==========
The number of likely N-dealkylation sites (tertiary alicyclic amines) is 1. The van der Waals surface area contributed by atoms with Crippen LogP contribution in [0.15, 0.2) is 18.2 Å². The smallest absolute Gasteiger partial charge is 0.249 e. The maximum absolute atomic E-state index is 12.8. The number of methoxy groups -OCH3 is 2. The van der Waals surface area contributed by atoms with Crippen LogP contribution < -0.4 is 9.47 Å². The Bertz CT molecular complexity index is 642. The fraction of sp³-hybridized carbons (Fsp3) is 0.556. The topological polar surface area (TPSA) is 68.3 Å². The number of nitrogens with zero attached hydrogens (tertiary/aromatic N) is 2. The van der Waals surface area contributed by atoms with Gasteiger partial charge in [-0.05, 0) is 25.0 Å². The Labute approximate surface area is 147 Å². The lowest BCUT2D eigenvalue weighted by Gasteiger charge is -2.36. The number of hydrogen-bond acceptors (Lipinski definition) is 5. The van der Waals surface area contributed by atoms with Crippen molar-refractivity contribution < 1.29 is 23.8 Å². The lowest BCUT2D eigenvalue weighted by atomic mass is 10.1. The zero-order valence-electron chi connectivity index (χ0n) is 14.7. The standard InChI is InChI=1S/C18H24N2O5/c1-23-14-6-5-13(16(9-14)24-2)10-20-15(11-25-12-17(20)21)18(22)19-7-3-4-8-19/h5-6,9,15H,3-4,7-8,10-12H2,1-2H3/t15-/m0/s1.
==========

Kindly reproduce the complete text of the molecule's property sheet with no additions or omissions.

The number of likely N-dealkylation sites (tertiary alicyclic amines) is 1. The van der Waals surface area contributed by atoms with Crippen LogP contribution in [0.15, 0.2) is 18.2 Å². The smallest absolute Gasteiger partial charge is 0.249 e. The maximum absolute atomic E-state index is 12.8. The number of methoxy groups -OCH3 is 2. The van der Waals surface area contributed by atoms with Crippen LogP contribution < -0.4 is 9.47 Å². The Bertz CT molecular complexity index is 642. The fraction of sp³-hybridized carbons (Fsp3) is 0.556. The topological polar surface area (TPSA) is 68.3 Å². The number of nitrogens with zero attached hydrogens (tertiary/aromatic N) is 2. The van der Waals surface area contributed by atoms with Gasteiger partial charge in [-0.05, 0) is 25.0 Å². The Labute approximate surface area is 147 Å². The lowest BCUT2D eigenvalue weighted by Gasteiger charge is -2.36. The number of hydrogen-bond acceptors (Lipinski definition) is 5. The van der Waals surface area contributed by atoms with Crippen molar-refractivity contribution < 1.29 is 23.8 Å². The lowest BCUT2D eigenvalue weighted by atomic mass is 10.1. The zero-order valence-electron chi connectivity index (χ0n) is 14.7. The standard InChI is InChI=1S/C18H24N2O5/c1-23-14-6-5-13(16(9-14)24-2)10-20-15(11-25-12-17(20)21)18(22)19-7-3-4-8-19/h5-6,9,15H,3-4,7-8,10-12H2,1-2H3/t15-/m0/s1.